The next day would be the big one.  86.2 km with a 35 hour cut-off.  There were lots of different race strategies among the runners.  Some would be getting as far as they could before nightfall, then eating and sleeping at a checkpoint before completing the stage the following day, others would do similar but with several smaller sleeps.  I decided to push through and do it all in one go, that way I could spend the whole of the next day recovering.  I would adopt a run/walk strategy as well, walking every uphill, and there was an awful lot of uphill.  My Garmin had registered nearly 5000ft of climbing by the time the battery ran out, and I’d only done 37 of the 54 miles and that was before the really big climbing started out of checkpoint 5.  Doing it all in one go meant a lot of running through the night.  This was probably one of the most memorable and significant passages of my life.  There would be long periods where I would not see another human being.  All there was was the circle of light from my headtorch and the huge night sky.  Nothing provides perspective like the entire cosmos viewed from a huge, featureless desert, when you’re exhausted and hungry.

The desert floor comes to life at night.  You see scorpions, beetles and snakes, and there are these tiny, very cute rodents with big hind legs.  It all adds to the deep connectedness that you feel with every part of the universe as you pick your way through this barren landscape.  It changes you, hopefully forever, although I’m not sure I will ever experience that feeling again, certainly not with such clarity nor for such an extended period.  I called upon the emergency play-list.  It was an eclectic collection of Wagner’s Tristan und Isolde and then a fair dose of Fall Out Boy and Eminem.  The Fall-Out Boy lyric ‘If I can get through this, I can do anything,‘ had particular resonance in my emotional state as did Eminem’s ‘One Shot 2 Shot‘.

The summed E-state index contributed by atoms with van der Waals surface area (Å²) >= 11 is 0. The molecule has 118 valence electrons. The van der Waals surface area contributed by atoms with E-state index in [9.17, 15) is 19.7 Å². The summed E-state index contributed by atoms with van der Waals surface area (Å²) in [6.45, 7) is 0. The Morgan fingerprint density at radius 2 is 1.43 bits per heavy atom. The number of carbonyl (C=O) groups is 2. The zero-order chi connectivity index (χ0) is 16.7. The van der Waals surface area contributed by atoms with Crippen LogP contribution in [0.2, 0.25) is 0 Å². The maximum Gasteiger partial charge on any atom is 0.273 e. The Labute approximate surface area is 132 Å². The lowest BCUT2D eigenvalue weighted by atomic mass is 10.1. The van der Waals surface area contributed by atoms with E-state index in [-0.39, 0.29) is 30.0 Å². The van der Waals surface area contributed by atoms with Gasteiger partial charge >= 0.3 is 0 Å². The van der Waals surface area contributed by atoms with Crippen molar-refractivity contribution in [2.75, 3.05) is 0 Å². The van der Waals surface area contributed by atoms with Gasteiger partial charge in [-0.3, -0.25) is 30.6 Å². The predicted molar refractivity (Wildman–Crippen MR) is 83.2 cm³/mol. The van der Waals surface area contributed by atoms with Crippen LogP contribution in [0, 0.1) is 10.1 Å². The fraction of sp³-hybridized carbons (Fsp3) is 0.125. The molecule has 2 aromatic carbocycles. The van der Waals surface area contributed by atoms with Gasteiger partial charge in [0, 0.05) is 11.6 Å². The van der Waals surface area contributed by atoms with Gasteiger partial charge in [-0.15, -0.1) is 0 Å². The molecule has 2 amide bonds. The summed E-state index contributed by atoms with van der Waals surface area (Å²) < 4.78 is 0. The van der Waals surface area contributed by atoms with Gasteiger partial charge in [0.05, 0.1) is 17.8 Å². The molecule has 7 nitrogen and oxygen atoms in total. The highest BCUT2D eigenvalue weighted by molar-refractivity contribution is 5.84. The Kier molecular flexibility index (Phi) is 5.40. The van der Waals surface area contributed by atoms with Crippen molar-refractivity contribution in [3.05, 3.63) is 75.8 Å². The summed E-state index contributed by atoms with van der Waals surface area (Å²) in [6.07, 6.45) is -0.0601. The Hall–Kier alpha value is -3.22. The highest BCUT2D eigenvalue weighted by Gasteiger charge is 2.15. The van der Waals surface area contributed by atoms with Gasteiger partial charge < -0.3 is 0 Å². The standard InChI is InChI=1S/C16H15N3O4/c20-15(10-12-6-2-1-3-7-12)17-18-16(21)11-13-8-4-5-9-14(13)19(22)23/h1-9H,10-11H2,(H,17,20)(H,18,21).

The lights of the camp seemed like a mirage on the horizon that never got any closer for about 2 hours, but eventually I got home in the early hours to a warm welcome from the lovely, supportive staff manning the line through the night.

I was able to spend the entire next day recovering, eating, reading emails and chatting to camp and tent mates, as well as cheering in the runners who continued to come in all day from the long stage.

In the early evening, the entire camp gathered at finish line to welcome the last competitor home on the long day.  This really got me.  There was nobility in Mahmut’s dogged determination to complete the long stage and then something magical about the response from us 1000 or so fellow competitors to spontaneously welcome him over the line and see him safely back to camp.  Thinking about it still makes me cry.

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Starting the day six in a sandstorm